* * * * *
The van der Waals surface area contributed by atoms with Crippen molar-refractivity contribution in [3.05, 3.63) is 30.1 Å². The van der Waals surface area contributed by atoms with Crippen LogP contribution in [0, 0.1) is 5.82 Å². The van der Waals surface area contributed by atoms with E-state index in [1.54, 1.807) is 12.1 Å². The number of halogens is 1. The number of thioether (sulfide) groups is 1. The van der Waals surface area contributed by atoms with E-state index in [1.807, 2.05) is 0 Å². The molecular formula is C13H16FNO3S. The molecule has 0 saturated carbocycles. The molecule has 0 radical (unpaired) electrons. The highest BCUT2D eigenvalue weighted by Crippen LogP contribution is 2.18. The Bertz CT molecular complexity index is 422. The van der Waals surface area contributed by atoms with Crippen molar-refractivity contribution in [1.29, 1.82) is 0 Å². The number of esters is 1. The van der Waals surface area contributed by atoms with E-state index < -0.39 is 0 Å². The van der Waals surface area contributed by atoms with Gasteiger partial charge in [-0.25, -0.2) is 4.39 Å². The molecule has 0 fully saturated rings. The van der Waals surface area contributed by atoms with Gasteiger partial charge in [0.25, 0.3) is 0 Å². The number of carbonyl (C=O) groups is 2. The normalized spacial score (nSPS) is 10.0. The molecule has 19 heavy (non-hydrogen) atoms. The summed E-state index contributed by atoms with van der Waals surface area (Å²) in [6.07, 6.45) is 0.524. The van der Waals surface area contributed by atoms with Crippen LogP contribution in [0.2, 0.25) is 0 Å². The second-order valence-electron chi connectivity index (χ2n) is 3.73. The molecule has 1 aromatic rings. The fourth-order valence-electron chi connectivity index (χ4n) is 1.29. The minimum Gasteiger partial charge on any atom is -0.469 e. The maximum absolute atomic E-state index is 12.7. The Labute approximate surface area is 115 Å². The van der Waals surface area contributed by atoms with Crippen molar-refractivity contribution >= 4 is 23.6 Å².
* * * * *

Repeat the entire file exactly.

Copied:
The van der Waals surface area contributed by atoms with Crippen molar-refractivity contribution in [3.05, 3.63) is 30.1 Å². The van der Waals surface area contributed by atoms with Crippen LogP contribution in [0, 0.1) is 5.82 Å². The van der Waals surface area contributed by atoms with E-state index in [1.54, 1.807) is 12.1 Å². The number of halogens is 1. The number of thioether (sulfide) groups is 1. The van der Waals surface area contributed by atoms with E-state index in [1.807, 2.05) is 0 Å². The molecular formula is C13H16FNO3S. The molecule has 0 saturated carbocycles. The molecule has 0 radical (unpaired) electrons. The highest BCUT2D eigenvalue weighted by Crippen LogP contribution is 2.18. The Bertz CT molecular complexity index is 422. The van der Waals surface area contributed by atoms with Crippen molar-refractivity contribution in [1.29, 1.82) is 0 Å². The number of esters is 1. The van der Waals surface area contributed by atoms with E-state index < -0.39 is 0 Å². The van der Waals surface area contributed by atoms with Gasteiger partial charge in [-0.25, -0.2) is 4.39 Å². The molecule has 0 fully saturated rings. The van der Waals surface area contributed by atoms with Gasteiger partial charge in [0.25, 0.3) is 0 Å². The number of carbonyl (C=O) groups is 2. The normalized spacial score (nSPS) is 10.0. The molecule has 19 heavy (non-hydrogen) atoms. The summed E-state index contributed by atoms with van der Waals surface area (Å²) in [6.07, 6.45) is 0.524. The van der Waals surface area contributed by atoms with Crippen LogP contribution in [0.2, 0.25) is 0 Å². The second-order valence-electron chi connectivity index (χ2n) is 3.73. The molecule has 1 aromatic rings. The fourth-order valence-electron chi connectivity index (χ4n) is 1.29. The minimum Gasteiger partial charge on any atom is -0.469 e. The maximum absolute atomic E-state index is 12.7. The Labute approximate surface area is 115 Å². The van der Waals surface area contributed by atoms with Crippen molar-refractivity contribution >= 4 is 23.6 Å².